Updated: May 1, 2014 7:08AM
Cartooning is an art.
The work of Sun-Times’ Pulitzer Prize-winning political cartoonist Jack Higgins and the creators of “The Simpsons” come to mind.
They can cut through the clutter of complicated issues to make a serious point with cutting humor.
But it’s a rare talent.
So here’s hoping Gov. Pat Quinn and his Republican challenger, Bruce Rauner, figure that out sooner rather than later.
Quinn, we are forced to remember, launched Squeezy the Pension Python in 2012. The diabolical orange creature was the governor’s way of showing how critics of his pension overhaul would squeeze state programs like education. It was downright painful to watch a sitting governor talk out loud about an imaginary snake.
This month Quinn launched a YouTube attack ad casting Rauner as the cartoon skinflint millionaire Mr. Burns, on “The Simpsons.” That is, until Fox TV declared a copyright infringement and the ad was pulled.
Rauner has countered with a cheesy imitation of an old “West Wing” TV episode by dressing up a hapless campaign staffer as “Quinnocchio.” Heaven help us if there’s another Rauner volunteer in the wings with a Geppetto costume.
We have a race pitting two men with different liabilities. A lot of voters don’t like Quinn. A November 2013 survey by Public Policy Polling found only 34 percent of Illinois voters approved of his job performance. Then there is Rauner, an uber-rich first-time candidate with a fortune that almost no one can relate to. According to the U.S Census, the median household income in the state is about $57,000. Rauner earns that in about the time it takes to watch a baseball game.
Each man is trying to commandeer the optics of this race to negatively define the other.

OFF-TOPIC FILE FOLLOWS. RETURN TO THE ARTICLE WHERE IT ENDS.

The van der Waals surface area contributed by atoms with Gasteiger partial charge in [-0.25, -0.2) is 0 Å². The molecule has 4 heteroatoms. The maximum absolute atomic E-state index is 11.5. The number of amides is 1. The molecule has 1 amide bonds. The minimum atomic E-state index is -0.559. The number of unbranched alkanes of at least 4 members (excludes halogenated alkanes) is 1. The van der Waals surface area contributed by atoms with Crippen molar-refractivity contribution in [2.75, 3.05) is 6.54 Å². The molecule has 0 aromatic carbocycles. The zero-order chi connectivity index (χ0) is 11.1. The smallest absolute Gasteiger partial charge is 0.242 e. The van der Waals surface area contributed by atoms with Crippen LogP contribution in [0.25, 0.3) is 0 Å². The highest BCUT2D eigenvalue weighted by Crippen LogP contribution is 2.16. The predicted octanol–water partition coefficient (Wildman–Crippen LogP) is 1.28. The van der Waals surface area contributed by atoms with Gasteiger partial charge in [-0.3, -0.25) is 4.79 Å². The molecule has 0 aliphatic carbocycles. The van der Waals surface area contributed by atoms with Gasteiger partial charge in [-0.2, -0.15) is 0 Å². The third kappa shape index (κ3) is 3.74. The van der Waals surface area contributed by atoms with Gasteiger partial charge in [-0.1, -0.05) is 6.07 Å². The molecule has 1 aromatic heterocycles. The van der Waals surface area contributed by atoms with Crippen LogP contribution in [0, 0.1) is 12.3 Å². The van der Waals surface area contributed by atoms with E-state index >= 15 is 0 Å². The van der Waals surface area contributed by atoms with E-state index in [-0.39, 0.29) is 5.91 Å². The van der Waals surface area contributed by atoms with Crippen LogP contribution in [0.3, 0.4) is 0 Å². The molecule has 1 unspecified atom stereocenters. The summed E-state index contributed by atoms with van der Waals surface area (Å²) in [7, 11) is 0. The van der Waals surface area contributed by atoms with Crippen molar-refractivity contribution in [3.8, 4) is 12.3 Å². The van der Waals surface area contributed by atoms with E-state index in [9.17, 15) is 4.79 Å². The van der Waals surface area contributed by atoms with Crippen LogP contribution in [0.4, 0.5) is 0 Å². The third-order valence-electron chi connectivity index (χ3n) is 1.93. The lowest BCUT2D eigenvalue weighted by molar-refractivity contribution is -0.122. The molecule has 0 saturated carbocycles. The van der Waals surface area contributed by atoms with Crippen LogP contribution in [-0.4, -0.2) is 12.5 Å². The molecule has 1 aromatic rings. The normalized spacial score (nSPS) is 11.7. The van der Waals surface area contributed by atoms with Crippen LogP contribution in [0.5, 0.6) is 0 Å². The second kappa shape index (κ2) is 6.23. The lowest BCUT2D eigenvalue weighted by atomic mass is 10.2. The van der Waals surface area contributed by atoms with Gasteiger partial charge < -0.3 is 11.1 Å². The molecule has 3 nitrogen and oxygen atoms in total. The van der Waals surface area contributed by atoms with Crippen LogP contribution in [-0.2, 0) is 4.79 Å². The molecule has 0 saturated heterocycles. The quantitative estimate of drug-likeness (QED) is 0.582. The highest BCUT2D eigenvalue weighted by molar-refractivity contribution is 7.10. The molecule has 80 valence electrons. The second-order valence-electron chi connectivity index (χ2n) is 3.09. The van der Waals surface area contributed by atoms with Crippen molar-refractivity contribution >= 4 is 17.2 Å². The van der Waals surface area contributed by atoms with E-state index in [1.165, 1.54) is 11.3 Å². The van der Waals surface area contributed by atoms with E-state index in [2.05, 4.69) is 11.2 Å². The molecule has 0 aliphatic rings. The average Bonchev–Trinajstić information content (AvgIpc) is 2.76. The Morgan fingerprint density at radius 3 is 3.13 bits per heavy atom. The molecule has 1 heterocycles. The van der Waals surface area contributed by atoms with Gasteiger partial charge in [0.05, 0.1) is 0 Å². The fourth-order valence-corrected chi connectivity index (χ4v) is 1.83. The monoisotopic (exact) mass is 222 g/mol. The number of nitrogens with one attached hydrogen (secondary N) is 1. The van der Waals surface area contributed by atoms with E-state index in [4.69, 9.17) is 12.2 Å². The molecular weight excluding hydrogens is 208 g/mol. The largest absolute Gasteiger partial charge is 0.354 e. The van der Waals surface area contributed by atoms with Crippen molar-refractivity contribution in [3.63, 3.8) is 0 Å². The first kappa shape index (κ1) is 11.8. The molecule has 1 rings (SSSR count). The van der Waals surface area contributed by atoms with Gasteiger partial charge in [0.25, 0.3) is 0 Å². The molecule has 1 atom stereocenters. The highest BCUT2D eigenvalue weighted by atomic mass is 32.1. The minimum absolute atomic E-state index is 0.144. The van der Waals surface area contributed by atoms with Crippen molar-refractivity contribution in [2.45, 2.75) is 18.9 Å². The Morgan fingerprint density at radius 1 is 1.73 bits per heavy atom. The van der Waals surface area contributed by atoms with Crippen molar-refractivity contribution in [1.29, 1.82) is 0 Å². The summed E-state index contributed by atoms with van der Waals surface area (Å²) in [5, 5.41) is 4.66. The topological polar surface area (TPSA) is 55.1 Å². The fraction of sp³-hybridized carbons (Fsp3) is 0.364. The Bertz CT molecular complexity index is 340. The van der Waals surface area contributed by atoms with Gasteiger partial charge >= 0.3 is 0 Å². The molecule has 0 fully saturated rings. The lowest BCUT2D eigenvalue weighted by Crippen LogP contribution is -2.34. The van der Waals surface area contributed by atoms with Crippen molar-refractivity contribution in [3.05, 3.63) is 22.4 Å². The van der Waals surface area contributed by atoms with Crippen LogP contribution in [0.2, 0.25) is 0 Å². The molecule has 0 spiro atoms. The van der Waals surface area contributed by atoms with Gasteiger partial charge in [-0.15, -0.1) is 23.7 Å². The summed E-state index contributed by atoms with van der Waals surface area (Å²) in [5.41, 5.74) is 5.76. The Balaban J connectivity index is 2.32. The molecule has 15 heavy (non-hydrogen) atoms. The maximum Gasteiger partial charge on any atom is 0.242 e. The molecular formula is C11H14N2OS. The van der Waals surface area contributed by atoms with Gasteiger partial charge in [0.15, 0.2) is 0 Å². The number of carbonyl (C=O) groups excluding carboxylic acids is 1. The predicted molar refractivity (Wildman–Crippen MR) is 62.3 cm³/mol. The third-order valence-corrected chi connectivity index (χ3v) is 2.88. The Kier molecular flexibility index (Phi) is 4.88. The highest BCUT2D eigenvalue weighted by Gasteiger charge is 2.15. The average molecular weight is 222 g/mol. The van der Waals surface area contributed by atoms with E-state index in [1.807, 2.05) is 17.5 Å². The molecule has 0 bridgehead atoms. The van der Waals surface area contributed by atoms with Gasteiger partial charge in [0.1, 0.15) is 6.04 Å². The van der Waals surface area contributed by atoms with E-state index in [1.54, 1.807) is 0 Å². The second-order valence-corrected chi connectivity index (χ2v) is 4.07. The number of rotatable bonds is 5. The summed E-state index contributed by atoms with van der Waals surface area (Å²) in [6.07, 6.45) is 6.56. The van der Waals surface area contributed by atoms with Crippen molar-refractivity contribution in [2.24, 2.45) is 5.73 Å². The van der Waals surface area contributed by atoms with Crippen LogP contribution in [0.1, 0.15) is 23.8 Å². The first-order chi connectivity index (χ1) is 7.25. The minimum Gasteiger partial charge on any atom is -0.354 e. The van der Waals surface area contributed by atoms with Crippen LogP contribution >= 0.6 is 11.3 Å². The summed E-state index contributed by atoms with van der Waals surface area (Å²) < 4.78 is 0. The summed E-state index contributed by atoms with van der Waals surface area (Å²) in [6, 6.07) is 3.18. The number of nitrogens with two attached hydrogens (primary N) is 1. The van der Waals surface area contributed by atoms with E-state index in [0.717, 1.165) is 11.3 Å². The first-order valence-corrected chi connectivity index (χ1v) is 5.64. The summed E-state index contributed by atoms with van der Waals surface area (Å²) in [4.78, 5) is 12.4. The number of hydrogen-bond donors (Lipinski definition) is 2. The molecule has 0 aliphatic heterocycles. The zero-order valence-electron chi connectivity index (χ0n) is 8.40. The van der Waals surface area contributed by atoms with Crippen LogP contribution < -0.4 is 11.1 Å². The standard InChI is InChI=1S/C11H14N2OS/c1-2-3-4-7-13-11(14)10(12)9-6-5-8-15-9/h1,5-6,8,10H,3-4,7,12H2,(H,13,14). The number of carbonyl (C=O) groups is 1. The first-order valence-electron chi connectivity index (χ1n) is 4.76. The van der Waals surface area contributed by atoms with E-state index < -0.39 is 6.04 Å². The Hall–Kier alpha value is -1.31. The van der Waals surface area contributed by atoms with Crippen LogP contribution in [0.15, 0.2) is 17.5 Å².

Each faces significant hurdles.
The first is an alienated electorate. Witness the beyond dismal turnout in the March 18 Illinois primary. About 430,000 fewer people decided to vote this time compared to the 2010 primary. That’s like the entire towns of Rockford, Joliet and Springfield taking a pass.
Tom Bevan, the highly regarded co-creator of the website RealClearPolitics, believes the November contest will be close and will be closely watched throughout the country. And he thinks it could all boil down to one simple factor: likability.
In the 2004 presidential race, he argues, Bush had a lower approval rating than Kerry but won. The teetotaler Bush was still the guy people would rather have a beer with.
Same for the Romney-Obama contest of 2012. “Romney won the issue of who could best handle the economy,” said Bevan, “but Obama was more likable.” In other words, empathy trumped the antiseptic.
In the national news cycle, says Bevan, Illinois will share a spotlight with Wisconsin and Texas.
I’d argue one way to become likable to Illinois voters is to dump the cartoons, skip the platitudes, and offer a specific and verifiable case for moving Illinois forward.
Less than that and it’s just all Mickey Mouse.